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Students learn about a good cause

Selma resident Cindy Duck talks to area first graders about the Buy Alabama’s Best campaign at the Selma-Dallas County Public Library Tuesday. -- Rick Couch

Selma Mayor George Evans, city council president Cecil Williamson and Ward 8 council member Corey Bowie were at the Selma-Dallas County Public Library Tuesday to encourage students from local elementary schools to observe Childhood Cancer Awareness Month throughout September.

The visit was part of a collaborative effort by Selma resident Cindy Duck and Bowie, who handed out Golden Flake snacks and pencils to the students. Duck, whose 7-year-old cousin Fuller Goldsmith has been battling leukemia since he was 3, said she has been working with Bowie to encourage students to live healthy lives and help those who are not in great health by purchasing local products.

“There are companies like Milo’s, Golden Flake and lots of others who donate a certain amount of their money to cancer research,” she said. “A lot of people don’t know that, so we are trying to get the word out.”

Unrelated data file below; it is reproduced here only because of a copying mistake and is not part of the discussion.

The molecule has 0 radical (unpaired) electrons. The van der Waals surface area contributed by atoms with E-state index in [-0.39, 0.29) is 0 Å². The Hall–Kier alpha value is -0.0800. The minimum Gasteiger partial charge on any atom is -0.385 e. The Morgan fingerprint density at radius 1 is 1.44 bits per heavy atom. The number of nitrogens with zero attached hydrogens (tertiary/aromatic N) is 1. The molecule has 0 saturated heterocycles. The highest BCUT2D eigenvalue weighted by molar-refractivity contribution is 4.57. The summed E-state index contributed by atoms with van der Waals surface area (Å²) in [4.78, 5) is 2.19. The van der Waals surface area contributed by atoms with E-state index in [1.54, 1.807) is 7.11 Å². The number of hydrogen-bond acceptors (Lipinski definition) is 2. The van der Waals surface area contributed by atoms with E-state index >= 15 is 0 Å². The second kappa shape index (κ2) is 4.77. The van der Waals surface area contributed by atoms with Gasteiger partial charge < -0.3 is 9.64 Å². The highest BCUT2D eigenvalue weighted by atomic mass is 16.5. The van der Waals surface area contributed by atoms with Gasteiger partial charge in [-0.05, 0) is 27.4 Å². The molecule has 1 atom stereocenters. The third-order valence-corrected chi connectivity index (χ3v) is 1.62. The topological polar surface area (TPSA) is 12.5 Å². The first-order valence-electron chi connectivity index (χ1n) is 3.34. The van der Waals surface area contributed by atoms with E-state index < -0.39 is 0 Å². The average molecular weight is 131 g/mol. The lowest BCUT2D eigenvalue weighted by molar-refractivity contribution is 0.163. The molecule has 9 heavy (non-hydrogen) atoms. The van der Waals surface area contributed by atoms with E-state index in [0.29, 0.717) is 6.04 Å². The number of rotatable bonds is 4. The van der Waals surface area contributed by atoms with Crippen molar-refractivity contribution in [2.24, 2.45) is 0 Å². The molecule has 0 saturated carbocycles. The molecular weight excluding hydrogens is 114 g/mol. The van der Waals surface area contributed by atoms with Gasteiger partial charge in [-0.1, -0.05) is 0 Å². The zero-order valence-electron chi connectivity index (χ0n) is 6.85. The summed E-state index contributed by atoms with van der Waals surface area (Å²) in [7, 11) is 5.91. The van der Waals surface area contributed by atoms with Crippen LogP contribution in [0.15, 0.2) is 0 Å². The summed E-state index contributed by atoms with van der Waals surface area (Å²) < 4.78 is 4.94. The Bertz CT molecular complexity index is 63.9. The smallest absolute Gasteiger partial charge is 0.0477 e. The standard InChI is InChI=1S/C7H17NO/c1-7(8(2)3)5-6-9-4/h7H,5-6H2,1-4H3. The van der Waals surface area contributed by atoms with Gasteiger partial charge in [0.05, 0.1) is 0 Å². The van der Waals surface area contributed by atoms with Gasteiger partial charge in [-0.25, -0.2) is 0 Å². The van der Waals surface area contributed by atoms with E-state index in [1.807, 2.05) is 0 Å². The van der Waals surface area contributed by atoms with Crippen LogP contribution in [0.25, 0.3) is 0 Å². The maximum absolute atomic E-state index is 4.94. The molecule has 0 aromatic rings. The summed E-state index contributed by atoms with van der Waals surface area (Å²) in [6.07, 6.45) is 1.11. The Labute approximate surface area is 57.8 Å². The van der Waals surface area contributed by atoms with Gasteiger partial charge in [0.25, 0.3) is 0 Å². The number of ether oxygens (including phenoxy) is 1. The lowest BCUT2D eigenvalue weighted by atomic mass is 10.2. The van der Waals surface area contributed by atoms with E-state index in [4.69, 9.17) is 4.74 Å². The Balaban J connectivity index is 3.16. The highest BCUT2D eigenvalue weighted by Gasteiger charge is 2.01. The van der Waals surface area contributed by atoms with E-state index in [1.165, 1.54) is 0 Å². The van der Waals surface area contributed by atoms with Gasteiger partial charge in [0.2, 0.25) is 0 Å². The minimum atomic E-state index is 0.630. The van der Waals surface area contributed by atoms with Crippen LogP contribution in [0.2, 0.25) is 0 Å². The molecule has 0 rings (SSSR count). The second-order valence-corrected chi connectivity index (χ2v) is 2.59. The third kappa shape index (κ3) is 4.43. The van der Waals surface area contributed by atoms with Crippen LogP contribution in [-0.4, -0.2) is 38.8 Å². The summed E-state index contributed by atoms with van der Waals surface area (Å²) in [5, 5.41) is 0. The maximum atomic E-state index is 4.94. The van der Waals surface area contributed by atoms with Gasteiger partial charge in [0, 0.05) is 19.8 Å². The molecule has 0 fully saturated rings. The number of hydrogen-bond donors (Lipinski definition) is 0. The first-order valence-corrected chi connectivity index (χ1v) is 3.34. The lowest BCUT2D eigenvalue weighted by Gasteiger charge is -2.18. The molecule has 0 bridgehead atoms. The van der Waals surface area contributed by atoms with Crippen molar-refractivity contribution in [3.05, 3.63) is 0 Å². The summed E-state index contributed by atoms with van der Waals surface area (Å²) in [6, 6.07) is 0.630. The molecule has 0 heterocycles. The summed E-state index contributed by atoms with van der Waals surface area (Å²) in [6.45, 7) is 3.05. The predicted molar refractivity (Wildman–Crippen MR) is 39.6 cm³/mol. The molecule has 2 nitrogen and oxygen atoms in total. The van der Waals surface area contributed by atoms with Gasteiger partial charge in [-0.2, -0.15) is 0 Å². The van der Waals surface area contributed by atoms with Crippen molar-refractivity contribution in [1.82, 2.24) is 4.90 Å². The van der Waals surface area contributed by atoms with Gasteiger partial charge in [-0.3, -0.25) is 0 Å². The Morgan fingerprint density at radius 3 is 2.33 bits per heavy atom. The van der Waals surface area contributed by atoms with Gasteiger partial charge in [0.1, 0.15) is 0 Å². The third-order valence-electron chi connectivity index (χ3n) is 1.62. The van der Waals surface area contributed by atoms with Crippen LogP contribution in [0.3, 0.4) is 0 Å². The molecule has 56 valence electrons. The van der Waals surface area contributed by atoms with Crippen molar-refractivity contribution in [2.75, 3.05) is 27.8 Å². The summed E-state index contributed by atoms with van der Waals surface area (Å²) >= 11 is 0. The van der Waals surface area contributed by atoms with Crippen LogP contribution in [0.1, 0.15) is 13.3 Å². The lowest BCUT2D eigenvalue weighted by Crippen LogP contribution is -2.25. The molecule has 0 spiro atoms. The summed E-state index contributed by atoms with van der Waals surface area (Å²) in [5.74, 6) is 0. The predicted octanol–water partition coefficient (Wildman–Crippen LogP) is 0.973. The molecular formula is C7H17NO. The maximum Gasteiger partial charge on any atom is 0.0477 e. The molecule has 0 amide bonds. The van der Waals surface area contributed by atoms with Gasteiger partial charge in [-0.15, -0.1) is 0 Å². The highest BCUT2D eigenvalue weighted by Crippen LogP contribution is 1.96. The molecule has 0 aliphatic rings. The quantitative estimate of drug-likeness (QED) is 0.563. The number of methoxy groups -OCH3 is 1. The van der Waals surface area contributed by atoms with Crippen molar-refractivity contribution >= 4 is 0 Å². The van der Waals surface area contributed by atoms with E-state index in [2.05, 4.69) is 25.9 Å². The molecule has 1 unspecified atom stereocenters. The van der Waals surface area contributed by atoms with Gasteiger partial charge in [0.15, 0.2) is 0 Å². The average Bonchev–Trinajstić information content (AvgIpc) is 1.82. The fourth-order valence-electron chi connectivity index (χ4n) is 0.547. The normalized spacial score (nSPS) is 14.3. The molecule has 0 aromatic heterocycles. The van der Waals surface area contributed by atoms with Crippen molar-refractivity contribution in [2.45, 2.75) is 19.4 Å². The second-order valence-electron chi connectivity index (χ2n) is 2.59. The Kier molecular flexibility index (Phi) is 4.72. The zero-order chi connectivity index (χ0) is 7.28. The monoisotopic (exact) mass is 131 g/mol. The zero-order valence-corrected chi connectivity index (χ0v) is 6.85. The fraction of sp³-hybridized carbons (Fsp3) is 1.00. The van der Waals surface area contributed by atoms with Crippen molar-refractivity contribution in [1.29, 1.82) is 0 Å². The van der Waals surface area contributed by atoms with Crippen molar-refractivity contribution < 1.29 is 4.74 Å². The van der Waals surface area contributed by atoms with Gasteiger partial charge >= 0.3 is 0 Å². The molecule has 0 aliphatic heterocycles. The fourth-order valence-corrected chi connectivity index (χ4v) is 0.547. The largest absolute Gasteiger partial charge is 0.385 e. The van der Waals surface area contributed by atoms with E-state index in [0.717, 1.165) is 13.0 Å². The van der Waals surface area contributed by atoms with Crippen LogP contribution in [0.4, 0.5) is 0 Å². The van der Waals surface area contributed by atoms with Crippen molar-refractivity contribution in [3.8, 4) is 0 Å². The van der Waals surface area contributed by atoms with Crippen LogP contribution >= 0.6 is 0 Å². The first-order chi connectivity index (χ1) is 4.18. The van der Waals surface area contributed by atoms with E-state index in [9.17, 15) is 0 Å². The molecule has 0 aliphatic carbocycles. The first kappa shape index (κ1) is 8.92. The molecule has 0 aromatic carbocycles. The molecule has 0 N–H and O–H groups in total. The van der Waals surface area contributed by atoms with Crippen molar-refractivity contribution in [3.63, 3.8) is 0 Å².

Duck said she is working alongside a program called “Buy Alabama’s Best” which is a campaign in Alabama with the Department of Agriculture and industries as well as the Alabama Manufacturer’s and Produce Association and the Alabama Grocer’s campaign, who want to promote Alabama companies and products.

During September, a portion of sales purchased from various Alabama products will be donated to support the Children’s Hospital of Alabama in Birmingham.

“Buying local products and helping the local economy through the food industry is big business in Alabama,” Duck said. “In fact, products made in our state help pump about $2 billion a year into the state’s economy. According to a recent report, one in four of Alabama’s jobs are somehow tied to the food industry.”

A complete list of the various products that will contribute portions of their sales can be found at www.buyalabamasbest.com.

Duck said she encourages everyone to participate in the campaign so other children might have a fighting chance against the disease.

“Fuller has had to miss so much school and so many other things,” she said. “It’s important that we all do something to help.

“A lot of times people think there is nothing they can do, and there is no way they can raise millions of dollars. But every little bit helps. Everything people can do can help.”


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